Postmodern Film Approach: The Killers (Part 1)

Burt Lancaster, Ava Gardner, Edmond O’Brien, William Conrad
Robert Siodmak, Mark Hellinger, John Huston and Ernest Hemingway

According to Lee Server’s biography of Ava Gardner, Broadway artist turned Hollywood hotshot Mark Hellinger had a good understanding of the commercial possibilities of Hemingway’s twelve-page tale, The Killers. His judgment turned out to be correct; On reflection, it is easy to wonder: Why would anyone doubt the assessment of a writer who died at age forty-four and yet somehow managed to get a great Broadway theater to bear his name? (Today, the building that was once The Mark Hellinger Theater is The Times Square Church. (Mark Hellinger sounds like a truly fascinating personality; the book that seems to be a primary source of information about him, by Jim Bishop, is not easy to understand.) finds, and when you can find one on, say, eBay, the prices are absurd.)) The server quotes Hellinger: “The holding values ​​are gigantic.”

What he meant was that, from a marketing perspective, the image would have to be accompanied by the Hemingway name. The script adaptation duties were shared by Tony Veiller, an old Hollywood professional, and John Huston, who had to be anonymous and not appear on any paperwork because he was still serving in the military at the time.

Veiller and Huston produced an incredible script, a true black monster with a double and triple cross for all ages. Director Robert Siodmak, talked about in some quarters as the next Hitchcock at the time, is in top form here. This man knows how to make a movie; in particular, he knows how to get performances out of his cast. This movie has numerous minor parts and small parts, and every actor gets it right in almost every case. Virtually no one is wrong. (To the extent that acting may contribute to a movie’s value, it is the supporting parts and supporting parts that make it possible, not the leading roles.)

But I’m not the type of movie buff to judge performances. I would like to be one of the critics Kolker had in mind when he wrote, in A Cinema of Solitude, that “the serious critic can talk about the director, but the critic and the publicist continue to sell the image of the star.” Fortunately, Siodmak is strong in all aspects of management. This movie contains one of the great follow-up shots in film history, in my opinion: the hat company robbery, which we see on screen while listening to the insurance company executive reading a book on the soundtrack. story from an old newspaper.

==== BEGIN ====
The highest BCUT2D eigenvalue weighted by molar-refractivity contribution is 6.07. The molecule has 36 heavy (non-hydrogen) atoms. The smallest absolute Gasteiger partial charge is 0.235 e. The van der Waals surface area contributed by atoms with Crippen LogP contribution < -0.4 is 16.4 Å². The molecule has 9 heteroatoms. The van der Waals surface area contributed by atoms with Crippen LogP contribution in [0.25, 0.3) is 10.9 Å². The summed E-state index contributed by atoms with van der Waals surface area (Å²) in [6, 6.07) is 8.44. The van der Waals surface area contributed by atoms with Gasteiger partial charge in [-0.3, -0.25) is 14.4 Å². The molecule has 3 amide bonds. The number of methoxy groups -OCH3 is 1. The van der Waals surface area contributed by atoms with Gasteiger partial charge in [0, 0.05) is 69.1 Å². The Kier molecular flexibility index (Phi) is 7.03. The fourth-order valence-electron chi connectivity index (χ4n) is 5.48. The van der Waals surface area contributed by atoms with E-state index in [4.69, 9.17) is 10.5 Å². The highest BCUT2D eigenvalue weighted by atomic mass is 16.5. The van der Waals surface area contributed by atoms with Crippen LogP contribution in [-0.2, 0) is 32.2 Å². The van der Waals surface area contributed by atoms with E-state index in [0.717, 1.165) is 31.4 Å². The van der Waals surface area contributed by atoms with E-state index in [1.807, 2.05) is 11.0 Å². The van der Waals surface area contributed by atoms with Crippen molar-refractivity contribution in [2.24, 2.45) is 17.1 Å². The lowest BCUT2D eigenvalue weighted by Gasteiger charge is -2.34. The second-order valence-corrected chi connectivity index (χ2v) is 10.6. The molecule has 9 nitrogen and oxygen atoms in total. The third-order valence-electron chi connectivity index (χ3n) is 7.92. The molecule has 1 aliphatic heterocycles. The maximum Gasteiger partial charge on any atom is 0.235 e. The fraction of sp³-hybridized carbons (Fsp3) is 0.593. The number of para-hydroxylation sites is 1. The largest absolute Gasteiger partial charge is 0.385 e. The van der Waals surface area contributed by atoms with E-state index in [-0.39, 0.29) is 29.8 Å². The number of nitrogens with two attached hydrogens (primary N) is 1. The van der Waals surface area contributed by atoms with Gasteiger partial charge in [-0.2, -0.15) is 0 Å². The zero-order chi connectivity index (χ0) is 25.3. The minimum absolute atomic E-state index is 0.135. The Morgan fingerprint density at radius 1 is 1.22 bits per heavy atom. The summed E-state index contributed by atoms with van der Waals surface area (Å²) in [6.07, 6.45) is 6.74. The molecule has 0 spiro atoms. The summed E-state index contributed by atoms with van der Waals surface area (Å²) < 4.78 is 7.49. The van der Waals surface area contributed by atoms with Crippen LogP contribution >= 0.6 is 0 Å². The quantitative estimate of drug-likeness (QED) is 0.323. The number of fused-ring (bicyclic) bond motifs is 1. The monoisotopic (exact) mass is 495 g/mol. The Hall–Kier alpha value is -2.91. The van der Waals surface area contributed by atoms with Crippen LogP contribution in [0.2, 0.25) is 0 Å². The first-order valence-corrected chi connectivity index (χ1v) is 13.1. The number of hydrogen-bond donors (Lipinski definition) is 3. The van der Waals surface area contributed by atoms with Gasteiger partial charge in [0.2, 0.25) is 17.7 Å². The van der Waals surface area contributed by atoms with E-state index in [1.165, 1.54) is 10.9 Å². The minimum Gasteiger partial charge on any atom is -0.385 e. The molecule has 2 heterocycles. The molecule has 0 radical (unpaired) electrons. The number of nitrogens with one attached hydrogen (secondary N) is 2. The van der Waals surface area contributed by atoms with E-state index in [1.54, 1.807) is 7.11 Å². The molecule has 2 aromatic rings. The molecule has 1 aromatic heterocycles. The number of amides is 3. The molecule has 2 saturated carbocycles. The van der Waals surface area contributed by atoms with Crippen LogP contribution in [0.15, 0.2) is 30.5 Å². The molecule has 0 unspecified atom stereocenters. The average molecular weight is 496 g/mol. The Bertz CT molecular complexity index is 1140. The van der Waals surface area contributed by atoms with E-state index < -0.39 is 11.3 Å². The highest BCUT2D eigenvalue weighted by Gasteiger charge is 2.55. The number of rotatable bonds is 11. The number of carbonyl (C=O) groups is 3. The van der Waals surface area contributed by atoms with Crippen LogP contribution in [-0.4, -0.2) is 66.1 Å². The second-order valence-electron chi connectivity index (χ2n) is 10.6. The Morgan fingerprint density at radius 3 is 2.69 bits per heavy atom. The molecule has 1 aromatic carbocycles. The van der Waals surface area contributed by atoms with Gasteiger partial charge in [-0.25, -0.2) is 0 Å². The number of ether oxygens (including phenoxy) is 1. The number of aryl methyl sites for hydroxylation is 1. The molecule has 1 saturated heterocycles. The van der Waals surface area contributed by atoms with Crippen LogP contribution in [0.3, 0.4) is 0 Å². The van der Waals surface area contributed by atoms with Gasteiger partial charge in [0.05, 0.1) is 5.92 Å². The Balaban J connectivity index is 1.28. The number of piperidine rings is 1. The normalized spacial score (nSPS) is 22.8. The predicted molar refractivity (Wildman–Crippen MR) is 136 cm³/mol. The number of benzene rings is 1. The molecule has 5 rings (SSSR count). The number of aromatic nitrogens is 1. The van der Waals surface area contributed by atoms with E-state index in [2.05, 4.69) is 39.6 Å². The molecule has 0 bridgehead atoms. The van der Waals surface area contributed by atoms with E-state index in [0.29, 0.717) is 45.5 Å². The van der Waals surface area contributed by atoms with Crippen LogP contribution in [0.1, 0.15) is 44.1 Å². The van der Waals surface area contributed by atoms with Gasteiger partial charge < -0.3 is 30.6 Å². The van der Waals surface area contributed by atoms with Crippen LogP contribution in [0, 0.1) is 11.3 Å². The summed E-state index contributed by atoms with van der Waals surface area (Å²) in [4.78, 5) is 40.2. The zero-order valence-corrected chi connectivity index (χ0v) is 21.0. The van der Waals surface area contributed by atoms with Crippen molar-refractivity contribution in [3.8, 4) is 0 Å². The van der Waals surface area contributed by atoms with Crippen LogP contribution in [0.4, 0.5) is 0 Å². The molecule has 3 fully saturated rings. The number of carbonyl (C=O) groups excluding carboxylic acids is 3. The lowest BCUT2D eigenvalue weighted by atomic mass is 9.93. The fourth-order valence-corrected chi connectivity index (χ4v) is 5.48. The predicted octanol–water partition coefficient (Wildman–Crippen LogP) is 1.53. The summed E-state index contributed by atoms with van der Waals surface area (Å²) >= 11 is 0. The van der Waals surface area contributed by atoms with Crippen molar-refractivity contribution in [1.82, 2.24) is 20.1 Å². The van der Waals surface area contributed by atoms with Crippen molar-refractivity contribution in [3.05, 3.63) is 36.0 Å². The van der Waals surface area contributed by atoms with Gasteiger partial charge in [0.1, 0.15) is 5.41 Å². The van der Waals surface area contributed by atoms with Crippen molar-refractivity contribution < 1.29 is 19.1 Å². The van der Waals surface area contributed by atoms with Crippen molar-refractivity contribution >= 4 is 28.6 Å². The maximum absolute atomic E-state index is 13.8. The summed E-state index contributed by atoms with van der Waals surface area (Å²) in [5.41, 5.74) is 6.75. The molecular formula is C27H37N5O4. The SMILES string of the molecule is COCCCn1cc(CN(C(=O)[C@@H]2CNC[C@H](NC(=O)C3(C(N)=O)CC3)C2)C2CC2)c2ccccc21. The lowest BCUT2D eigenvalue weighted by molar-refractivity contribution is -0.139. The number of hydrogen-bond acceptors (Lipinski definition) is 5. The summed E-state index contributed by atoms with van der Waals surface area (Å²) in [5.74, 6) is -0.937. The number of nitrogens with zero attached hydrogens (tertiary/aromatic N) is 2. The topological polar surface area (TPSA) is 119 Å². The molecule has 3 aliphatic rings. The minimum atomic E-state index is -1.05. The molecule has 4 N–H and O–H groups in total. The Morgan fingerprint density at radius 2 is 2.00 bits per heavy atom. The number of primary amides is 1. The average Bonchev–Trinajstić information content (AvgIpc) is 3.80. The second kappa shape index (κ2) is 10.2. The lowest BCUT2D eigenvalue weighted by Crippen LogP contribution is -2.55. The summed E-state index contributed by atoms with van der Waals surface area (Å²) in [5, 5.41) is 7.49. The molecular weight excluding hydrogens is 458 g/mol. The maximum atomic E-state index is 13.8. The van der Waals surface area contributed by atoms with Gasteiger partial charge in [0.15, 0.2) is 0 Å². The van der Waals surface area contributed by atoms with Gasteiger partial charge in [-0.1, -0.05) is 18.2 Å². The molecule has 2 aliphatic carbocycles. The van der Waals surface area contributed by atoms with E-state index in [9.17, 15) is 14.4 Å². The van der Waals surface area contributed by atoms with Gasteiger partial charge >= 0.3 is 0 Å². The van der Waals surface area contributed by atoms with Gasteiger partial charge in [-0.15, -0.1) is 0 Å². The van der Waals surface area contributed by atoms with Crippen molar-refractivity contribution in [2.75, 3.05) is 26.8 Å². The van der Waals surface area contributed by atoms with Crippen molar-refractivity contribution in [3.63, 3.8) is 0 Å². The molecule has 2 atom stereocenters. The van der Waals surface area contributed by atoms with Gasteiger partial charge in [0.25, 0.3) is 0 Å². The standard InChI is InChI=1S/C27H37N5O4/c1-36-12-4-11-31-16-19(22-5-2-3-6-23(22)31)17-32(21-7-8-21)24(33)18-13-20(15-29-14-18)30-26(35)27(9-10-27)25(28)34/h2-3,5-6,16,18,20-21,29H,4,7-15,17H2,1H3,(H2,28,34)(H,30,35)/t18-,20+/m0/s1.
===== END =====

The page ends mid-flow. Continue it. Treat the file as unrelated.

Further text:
Thats not all. Siodmak employs a kind of Ophuls lite style at various points in the image. An example is the way the camera watches Nick Adams running through backyards and jumping fences from the Swede’s rented room, then retreats into the bedroom to observe the Swede in bed. This same strategy is in effect when Riordan, the insurance investigator (Edmond O’Brien, who is actually the main star of the film despite the third billing) searches for the hotel employee that the Swede has designated as his beneficiary. and she tells him the story of the incident. The night he met the Swede in his room.

Even more, Siodmak has a talent for atmosphere and environment. Witness the statue in the lobby at Atlantic Casualty Company, or the green cat at The Green Cat. Really impressive!

However, here is a major problem of another kind, which is this: The Killers is one of Hemingway’s Nick Adams stories. It is intended to be a chapter in the general development of young Nick Adams, universally understood as Hemingway’s alter ego, into a mature adult. In the movie it is impossible to have a sense of this at all. This movie doesn’t give a damn about Nick Adams. Nick Adams is a minor, minor character in the drama – he’s there, he fulfills a Hollywood script checklist function (runs up to the Swede to warn him about the killers, thus giving us a chance to see the depth of the Swede’s apathy ), but then disappears. Therefore, the writers are forced to take the image to areas that Hemingway never had the slightest desire to investigate.

At the risk of repeating myself, let me quote Gary Fishgall’s biography of Burt Lancaster: “Screenwriter Anthony Veiller and his unbilled collaborator, director / screenwriter John Huston (who was still in the military and technically couldn’t accept movies), did made The Killers the basis of a classic film noir. ” Hemingway is one of the few authors who has ever had movie star name recognition – everyone else related to the image, as I already noted, was essentially a nameless with the film as a whole that was released from Lancaster to Gardner, Siodmak and Hellinger. So while it was absolutely necessary to have the Hemingway name in there in a big way, the final product doesn’t really have much to do with Hemingway’s story thematically. The story is actually a macguffin, a pretext used to start the movie.

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